Jan. 6 election interference

Appeals court hears arguments on Trump gag order in election interference case

Key players: Judge Tanya Chutkan, special counsel Jack Smith, Trump lawyer D. John Sauer, DOJ lawyer Cecil VanDevender, U.S. Court of Appeals Judge Patricia Millett

On Monday, Sauer told a three-judge panel at the U.S. Court of Appeals that the gag order Chutkan imposed on Trump amounted to a muzzling of "the core political speech of the leading candidate for president at the height of his reelection campaign," NBC News reported.

Chutkan’s order restricted Trump from attacking prosecutors, court staff and potential witnesses in the federal election interference case brought by Smith but allowed him to continue to go after the Biden administration and the Justice Department regarding the handling of the case. The appeals court paused the gag order earlier this month.

VanDevender told the appeals court that Smith’s office had “been subject to multiple threats” following inflammatory remarks by the former president and argued the gag order should remain in place.

The judges seemed skeptical of Sauer’s assertion that, despite possible threats made by his supporters, Trump should be granted "absolute freedom" to say whatever he wanted about the case.

But the appeals court judges also signaled that they may scale back the original gag order to give Trump leeway in responding to those who criticize him,Politico reported. "We have to use a careful scalpel here," Millett said.

The appeals court did not issue a final ruling Monday.

Why it matters: Trump has sought to try all the cases against him in the court of public opinion, linking the charges against him with an alleged effort to keep him from becoming president again. Should the gag order be lifted, he would be free to continue sharply criticizing Smith's team and those who may testify against him.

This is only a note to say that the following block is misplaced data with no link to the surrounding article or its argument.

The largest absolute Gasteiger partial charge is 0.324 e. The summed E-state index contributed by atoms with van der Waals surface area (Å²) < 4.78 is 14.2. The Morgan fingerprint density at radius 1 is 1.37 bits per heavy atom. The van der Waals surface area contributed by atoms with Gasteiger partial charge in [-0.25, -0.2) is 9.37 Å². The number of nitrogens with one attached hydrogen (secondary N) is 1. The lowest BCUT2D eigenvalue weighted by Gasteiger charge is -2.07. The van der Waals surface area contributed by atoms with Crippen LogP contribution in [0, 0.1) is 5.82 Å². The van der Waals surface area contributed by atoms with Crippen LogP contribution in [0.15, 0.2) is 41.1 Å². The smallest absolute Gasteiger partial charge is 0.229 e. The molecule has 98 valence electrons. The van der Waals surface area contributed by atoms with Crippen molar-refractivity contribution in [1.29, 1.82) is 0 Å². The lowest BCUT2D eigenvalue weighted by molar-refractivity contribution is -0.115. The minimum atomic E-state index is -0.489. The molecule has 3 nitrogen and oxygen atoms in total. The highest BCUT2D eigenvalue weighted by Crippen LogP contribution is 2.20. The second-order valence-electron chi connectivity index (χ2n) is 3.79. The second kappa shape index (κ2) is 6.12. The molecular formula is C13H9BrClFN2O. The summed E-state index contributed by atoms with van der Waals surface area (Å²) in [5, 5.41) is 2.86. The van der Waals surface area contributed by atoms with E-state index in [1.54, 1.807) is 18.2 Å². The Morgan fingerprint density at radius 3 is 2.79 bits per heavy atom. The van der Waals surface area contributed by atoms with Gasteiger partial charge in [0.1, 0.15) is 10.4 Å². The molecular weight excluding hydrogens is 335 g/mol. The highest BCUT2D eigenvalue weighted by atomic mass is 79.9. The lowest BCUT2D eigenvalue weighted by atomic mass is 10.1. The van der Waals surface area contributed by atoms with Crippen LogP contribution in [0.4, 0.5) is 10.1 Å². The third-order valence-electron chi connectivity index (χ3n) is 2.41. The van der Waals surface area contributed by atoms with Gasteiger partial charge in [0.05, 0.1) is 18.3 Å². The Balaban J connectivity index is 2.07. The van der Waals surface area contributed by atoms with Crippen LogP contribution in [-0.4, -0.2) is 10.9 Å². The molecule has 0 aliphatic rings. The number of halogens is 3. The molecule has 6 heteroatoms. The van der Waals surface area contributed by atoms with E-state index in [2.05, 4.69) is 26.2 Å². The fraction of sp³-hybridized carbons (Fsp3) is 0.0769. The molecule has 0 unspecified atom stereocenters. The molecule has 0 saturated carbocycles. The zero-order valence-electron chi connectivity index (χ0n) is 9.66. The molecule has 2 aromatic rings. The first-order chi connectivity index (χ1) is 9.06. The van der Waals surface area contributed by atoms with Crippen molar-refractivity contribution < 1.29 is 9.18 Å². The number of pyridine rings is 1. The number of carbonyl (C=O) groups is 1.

New York financial fraud

Engoron rejects Trump’s ‘nonsensical’ motion for mistrial

Key players: Judge Arthur Engoron, clerk Allison Greenfield, New York Attorney General Letitia James, Trump lawyer Christopher Kise

On Friday, Engoron rejected a motion for a mistrial filed by Trump's attorneys on the grounds that the judge and his law clerk were biased against them, Bloomberg reported.

“As I have made clear over the course of this trial, my rulings are mine and mine alone,” Engoron wrote in his ruling. “There is absolutely no ‘co-judging’ at play.”

He described the arguments made by Kise as “nonsensical,” writing “my principal law clerk does not make rulings or issue orders — I do.”

Engoron added that “there is no factual or legal basis for a mistrial based on these allegations against my principal law clerk.”

Kise had argued that Greenfield had exceeded the annual amount she was allowed to donate in political donations, but Engoron noted that information, which was taken from an editorial friendly to Trump, was false.

Why it matters: From the start of the $250 million fraud trial brought by James, Trump has sought to portray Engoron and Greenfield as biased against him. Engoron has already established that the defendants in the case are liable for years of inflating their business assets, and the proceedings will determine the punishment in the form of penalties Trump, his adult sons and their family business must pay the state.